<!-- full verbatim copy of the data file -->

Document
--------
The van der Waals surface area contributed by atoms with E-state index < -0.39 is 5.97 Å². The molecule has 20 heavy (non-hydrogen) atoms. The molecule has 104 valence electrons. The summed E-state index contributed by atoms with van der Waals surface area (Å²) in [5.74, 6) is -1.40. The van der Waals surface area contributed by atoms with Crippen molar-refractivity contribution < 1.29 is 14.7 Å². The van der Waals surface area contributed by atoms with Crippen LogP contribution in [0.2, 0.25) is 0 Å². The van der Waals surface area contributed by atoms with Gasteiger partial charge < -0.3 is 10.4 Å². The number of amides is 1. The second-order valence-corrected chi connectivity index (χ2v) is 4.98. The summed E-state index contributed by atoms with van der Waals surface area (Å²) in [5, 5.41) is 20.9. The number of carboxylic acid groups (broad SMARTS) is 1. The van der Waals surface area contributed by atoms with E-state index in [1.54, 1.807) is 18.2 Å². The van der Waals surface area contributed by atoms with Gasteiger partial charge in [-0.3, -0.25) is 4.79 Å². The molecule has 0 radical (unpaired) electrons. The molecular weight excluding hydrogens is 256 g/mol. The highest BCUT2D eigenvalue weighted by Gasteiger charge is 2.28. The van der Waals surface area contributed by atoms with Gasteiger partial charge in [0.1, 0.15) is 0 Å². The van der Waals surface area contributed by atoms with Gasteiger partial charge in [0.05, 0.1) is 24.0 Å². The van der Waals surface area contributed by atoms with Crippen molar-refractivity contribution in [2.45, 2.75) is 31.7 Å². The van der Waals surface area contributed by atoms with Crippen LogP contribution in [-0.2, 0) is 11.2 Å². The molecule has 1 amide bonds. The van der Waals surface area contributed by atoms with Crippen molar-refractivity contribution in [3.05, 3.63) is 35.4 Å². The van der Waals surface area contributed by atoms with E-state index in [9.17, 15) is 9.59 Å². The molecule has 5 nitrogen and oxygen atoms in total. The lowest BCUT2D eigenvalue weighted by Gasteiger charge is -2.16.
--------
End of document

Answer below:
The van der Waals surface area contributed by atoms with E-state index < -0.39 is 5.97 Å². The molecule has 20 heavy (non-hydrogen) atoms. The molecule has 104 valence electrons. The summed E-state index contributed by atoms with van der Waals surface area (Å²) in [5.74, 6) is -1.40. The van der Waals surface area contributed by atoms with Crippen molar-refractivity contribution < 1.29 is 14.7 Å². The van der Waals surface area contributed by atoms with Crippen LogP contribution in [0.2, 0.25) is 0 Å². The van der Waals surface area contributed by atoms with Gasteiger partial charge < -0.3 is 10.4 Å². The number of amides is 1. The second-order valence-corrected chi connectivity index (χ2v) is 4.98. The summed E-state index contributed by atoms with van der Waals surface area (Å²) in [5, 5.41) is 20.9. The number of carboxylic acid groups (broad SMARTS) is 1. The van der Waals surface area contributed by atoms with E-state index in [1.54, 1.807) is 18.2 Å². The van der Waals surface area contributed by atoms with Gasteiger partial charge in [-0.3, -0.25) is 4.79 Å². The molecule has 0 radical (unpaired) electrons. The molecular weight excluding hydrogens is 256 g/mol. The highest BCUT2D eigenvalue weighted by Gasteiger charge is 2.28. The van der Waals surface area contributed by atoms with Gasteiger partial charge in [0.1, 0.15) is 0 Å². The van der Waals surface area contributed by atoms with Gasteiger partial charge in [0.05, 0.1) is 24.0 Å². The van der Waals surface area contributed by atoms with Crippen molar-refractivity contribution in [2.45, 2.75) is 31.7 Å². The van der Waals surface area contributed by atoms with Crippen LogP contribution in [-0.2, 0) is 11.2 Å². The molecule has 1 amide bonds. The van der Waals surface area contributed by atoms with Crippen molar-refractivity contribution in [3.05, 3.63) is 35.4 Å². The van der Waals surface area contributed by atoms with E-state index in [9.17, 15) is 9.59 Å². The molecule has 5 nitrogen and oxygen atoms in total. The lowest BCUT2D eigenvalue weighted by Gasteiger charge is -2.16.